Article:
“I want to go with you, Tanner,” she said. “But I need to do something, first. I need . . .” She looked back at Mark, who stood there on the beach, watching everything. “I need Mark to know that it was never him. That, all this time, we’ve been pretending. That . . .” She looked up at Tanner one last time, and without a moment’s hesitation, she reached up and drew him down into a kiss.

And that’s when Jeannie Fellows slapped the gun out of his hand, where it clattered to the dock and plopped into the water.

Horror blanched its way across Tanner’s face. He had another gun, though. Jeannie had felt it when he’d held her to him. Now, as he wrenched Jeannie back towards him, he reached for it—”

“Move and I’ll shoot!” exclaimed the chief. “Move even an inch, Tanner Driscoll,” she said, softer now, but still loud enough for her voice to carry. “And I will kill you.”

Tanner was smiling, still backing towards the plane, even as Chief Hastings inched closer.

And still, Tanner’s hand descended towards the gun hooked into the waistband of his trousers.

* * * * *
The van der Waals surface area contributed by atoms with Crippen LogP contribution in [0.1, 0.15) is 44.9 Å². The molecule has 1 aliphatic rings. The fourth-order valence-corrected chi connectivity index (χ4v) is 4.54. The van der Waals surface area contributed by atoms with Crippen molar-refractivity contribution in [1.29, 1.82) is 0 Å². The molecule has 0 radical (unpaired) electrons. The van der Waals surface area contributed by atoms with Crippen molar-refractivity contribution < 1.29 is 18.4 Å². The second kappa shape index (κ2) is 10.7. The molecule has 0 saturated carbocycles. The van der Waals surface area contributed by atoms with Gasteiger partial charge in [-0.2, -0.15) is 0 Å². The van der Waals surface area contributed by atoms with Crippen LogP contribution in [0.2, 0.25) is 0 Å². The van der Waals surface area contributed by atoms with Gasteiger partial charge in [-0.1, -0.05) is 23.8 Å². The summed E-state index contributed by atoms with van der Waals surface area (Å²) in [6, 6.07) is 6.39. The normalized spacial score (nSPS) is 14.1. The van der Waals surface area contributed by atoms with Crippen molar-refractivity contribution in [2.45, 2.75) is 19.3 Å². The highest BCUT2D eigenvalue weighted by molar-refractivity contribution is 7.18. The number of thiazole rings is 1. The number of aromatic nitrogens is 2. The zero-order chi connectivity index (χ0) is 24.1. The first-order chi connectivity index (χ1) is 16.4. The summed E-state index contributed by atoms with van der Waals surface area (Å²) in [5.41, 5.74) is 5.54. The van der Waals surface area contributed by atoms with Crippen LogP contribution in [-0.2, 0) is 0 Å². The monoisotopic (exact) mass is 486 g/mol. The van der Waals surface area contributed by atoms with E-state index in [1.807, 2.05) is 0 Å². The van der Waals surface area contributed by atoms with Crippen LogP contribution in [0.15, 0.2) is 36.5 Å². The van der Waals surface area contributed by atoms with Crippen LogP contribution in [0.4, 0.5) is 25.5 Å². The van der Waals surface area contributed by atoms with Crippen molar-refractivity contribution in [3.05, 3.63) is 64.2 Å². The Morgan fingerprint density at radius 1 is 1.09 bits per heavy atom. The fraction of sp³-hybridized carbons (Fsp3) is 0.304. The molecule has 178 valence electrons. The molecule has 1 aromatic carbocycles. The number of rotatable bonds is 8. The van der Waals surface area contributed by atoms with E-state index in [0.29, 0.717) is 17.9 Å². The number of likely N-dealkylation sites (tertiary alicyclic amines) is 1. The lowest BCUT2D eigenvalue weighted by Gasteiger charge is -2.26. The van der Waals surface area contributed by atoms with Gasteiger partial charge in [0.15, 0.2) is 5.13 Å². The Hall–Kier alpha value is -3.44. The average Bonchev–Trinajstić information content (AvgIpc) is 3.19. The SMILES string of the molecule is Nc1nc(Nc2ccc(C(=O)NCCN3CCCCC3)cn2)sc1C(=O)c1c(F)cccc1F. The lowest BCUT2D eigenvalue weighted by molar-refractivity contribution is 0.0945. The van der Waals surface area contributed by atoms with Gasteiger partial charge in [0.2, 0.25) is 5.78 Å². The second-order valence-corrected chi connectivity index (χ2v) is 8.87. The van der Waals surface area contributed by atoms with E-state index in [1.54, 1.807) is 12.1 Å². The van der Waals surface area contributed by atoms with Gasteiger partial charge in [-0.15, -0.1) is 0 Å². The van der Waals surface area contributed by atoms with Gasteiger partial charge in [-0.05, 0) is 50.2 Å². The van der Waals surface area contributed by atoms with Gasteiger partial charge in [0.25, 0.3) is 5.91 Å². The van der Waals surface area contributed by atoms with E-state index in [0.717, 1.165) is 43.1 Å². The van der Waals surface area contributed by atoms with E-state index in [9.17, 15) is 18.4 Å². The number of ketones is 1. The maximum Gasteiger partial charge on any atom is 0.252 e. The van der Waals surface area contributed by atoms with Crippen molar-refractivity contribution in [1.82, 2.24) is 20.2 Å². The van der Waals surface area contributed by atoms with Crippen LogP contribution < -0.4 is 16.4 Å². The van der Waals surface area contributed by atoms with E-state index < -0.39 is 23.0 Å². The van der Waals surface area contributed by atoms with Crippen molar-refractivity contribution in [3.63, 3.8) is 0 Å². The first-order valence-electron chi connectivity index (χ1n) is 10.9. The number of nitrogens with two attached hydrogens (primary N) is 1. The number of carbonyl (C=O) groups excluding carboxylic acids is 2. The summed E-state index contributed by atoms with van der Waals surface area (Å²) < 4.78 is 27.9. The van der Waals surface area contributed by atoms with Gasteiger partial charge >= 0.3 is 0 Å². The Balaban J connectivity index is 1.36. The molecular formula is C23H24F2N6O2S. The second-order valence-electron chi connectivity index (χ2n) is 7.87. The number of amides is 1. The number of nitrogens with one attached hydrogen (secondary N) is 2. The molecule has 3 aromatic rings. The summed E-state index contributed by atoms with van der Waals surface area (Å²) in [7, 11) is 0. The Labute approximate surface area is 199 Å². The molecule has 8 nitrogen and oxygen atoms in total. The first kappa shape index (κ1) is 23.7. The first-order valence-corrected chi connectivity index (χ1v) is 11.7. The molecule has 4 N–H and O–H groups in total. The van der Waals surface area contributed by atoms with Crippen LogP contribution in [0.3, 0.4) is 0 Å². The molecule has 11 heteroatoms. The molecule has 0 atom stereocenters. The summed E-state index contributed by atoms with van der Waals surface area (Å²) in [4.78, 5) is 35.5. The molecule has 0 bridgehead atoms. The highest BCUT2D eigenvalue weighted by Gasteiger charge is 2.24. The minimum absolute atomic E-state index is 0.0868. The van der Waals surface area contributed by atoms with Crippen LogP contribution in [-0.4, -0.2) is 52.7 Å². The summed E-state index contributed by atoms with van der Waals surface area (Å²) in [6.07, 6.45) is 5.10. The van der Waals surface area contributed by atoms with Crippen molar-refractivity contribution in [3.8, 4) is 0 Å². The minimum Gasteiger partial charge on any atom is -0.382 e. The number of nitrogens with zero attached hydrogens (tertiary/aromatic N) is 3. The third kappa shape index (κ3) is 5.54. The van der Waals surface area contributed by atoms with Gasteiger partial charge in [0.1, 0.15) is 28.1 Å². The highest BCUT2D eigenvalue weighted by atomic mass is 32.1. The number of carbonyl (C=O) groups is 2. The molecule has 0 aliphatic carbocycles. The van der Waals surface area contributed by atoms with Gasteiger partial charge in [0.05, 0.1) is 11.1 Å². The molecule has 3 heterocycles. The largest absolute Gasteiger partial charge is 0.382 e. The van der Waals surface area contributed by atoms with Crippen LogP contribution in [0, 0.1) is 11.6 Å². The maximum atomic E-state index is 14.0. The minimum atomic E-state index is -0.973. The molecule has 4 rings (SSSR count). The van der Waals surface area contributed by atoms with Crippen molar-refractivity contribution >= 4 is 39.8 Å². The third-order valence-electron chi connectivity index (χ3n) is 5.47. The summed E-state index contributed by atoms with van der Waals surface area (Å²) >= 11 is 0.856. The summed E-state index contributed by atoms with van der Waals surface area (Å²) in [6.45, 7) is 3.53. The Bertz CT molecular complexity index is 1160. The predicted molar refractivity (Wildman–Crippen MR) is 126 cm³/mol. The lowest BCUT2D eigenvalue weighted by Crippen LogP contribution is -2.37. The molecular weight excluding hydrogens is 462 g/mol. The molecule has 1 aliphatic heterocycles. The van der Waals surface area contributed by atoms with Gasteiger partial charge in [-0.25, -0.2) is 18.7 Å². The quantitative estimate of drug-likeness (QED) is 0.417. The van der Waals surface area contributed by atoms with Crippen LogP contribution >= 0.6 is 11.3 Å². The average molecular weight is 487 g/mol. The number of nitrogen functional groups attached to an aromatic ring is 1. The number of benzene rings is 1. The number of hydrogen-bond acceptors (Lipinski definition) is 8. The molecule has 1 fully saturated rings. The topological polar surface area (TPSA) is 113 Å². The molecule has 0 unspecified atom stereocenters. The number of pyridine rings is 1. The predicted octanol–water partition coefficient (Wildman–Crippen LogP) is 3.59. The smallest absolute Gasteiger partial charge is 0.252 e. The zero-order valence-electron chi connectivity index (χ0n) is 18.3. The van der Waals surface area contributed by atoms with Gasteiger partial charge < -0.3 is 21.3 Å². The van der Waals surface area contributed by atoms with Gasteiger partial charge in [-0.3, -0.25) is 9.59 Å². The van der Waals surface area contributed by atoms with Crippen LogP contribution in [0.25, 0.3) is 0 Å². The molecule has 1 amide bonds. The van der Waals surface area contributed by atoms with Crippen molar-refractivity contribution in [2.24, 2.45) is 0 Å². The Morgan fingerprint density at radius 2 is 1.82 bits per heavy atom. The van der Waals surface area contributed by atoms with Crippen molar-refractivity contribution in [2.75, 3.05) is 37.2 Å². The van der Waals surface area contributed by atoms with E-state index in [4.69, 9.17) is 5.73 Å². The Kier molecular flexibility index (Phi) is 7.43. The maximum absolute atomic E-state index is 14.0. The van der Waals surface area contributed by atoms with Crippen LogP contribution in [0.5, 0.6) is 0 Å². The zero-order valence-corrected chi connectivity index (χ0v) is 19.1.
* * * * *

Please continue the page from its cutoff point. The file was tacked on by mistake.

“Do it, and you know I’ll have to shoot. You’re not giving me any other option, Tanner. Don’t do this. For your sake, and Jeannie’s. Don’t do this.”

Tanner’s smile split into a moment of decision making, and then—when that decision was made, he said, “Do what you must, Chief. The slut’s no good to me anyway.” And he thrust Jeannie forward, pulling out his gun.

A shot split the air.

Everyone, it seemed, moved in slow motion as they turned and looked first at Mercer, standing there on the shore—but his hands were empty, and so was the holster on his hip. But standing right beside him was Andi. She had his own gun at the ready.

Even Tanner Driscoll stared, his eyes wide, his mouth open, moving, as if searching for the words that weren’t there. And never again would be.

A rose of blood bloomed there in the center of his chest, and Tanner pried at it, almost as though he could simply pull out the bullet and continue, like it never happened.

But then Anderson Darcy fired off another shot, and as Tanner Driscoll crumpled, Jeannie watched his eyes—watched as they fixated onto her, and like his own life was flashing before her eyes, she saw everything.

She saw Tanner Driscoll, their friend. Saw him taking pictures, saw him happy with his children, saw him at the fair, at the beach, on the town common, saw him reading in the sunlight, saw him laughing and loving and dreaming.

She stopped it. Stopped remembering. And only saw Kerry Greaves’ face staring back at her.

Then Jeannie brought up her foot, and with a powerful kick sent to his chest, she shoved Kerry’s killer into the water.

Back on the beach, Andi teetered sideways and fell into Christian Mercer’s arms.

It was over. Done.

The harrowing was finished.

And Jesus wept.